e-mail should be treated the same way as ordinary mail. 

The problem for ISPs is not that they object to court orders or police
search warrants being used when they are asked for evidence of serious
Net-related crime, but that the threat of disruptive police raids is
being quietly used to obtain more extensive information, without legal
powers or adequate justification. 

"We've had any number of cases when police have come and asked 'tell us
about all your subscribers who are living in Warwickshire' ", says one
member of the Acpo-ISP group. The problems are that the information may
not exist, may not be obtainable, or, if it did exist, would be illegal
to hand over. 

The worry for legal specialists is that public concern about paedophile
activities in particular could result in ill-advised police-industry
agreements sidestepping privacy laws and good practice. 

"A mood of public alarm taken together with a poorly developed forensic
science is the most dangerous combination imaginable for miscarriages of
justice," says Peter Sommer, a computer forensics research fellow at the
London School of Economics and defence legal specialist. "Those factors
have historically led to some of the gravest judicial errors in our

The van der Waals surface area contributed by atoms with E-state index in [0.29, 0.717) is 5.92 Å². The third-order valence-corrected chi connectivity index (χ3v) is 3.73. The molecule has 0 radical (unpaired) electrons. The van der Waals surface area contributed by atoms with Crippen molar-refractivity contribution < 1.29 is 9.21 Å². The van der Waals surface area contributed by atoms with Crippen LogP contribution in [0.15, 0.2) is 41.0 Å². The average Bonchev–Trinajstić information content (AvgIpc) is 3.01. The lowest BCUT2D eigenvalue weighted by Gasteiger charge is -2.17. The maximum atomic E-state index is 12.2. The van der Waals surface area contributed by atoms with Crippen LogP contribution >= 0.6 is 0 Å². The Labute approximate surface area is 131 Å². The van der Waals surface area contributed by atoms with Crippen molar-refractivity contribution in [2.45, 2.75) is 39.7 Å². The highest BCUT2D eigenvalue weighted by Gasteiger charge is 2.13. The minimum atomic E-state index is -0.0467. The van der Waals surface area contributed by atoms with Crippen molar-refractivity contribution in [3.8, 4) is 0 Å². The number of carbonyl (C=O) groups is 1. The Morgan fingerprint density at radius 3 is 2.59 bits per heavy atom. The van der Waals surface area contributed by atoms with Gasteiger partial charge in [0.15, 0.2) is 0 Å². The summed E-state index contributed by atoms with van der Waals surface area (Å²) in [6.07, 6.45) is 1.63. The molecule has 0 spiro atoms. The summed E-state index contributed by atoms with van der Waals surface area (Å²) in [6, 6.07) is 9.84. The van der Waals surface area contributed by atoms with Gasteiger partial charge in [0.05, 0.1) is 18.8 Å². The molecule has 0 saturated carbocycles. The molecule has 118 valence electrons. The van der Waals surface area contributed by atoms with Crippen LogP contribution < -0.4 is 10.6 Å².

This month's raid on the ISP may be a case in point. The company
maintains that the police went for the wrong target and arrested an
innocent employee, based on a misunderstanding about how its part of the
Net was engineered and whether or not its employees would have known
what specific users were doing. 

Since "computer forensics is in its infancy", says Sommer, the right way
forward is to legislate and to introduce codes of practice such as are
already in use under the Police and Criminal Evidence Act. "We need to
regularise law enforcement access to and use of computer-derived
evidence. The result will be all the stronger for having been the result
of democratic scrutiny, rather than cosy discussions between a police
lobby group and a few ISPs." 

Police officers face serious problems investigating Net-based crime,
given the diversity of size, sophistication and outlook among ISPs. Even
if Acpo does obtain a "memorandum of understanding" signed by key
industry bodies, this would not be binding on any company providing
services. Many on the ISP side say privately that the description is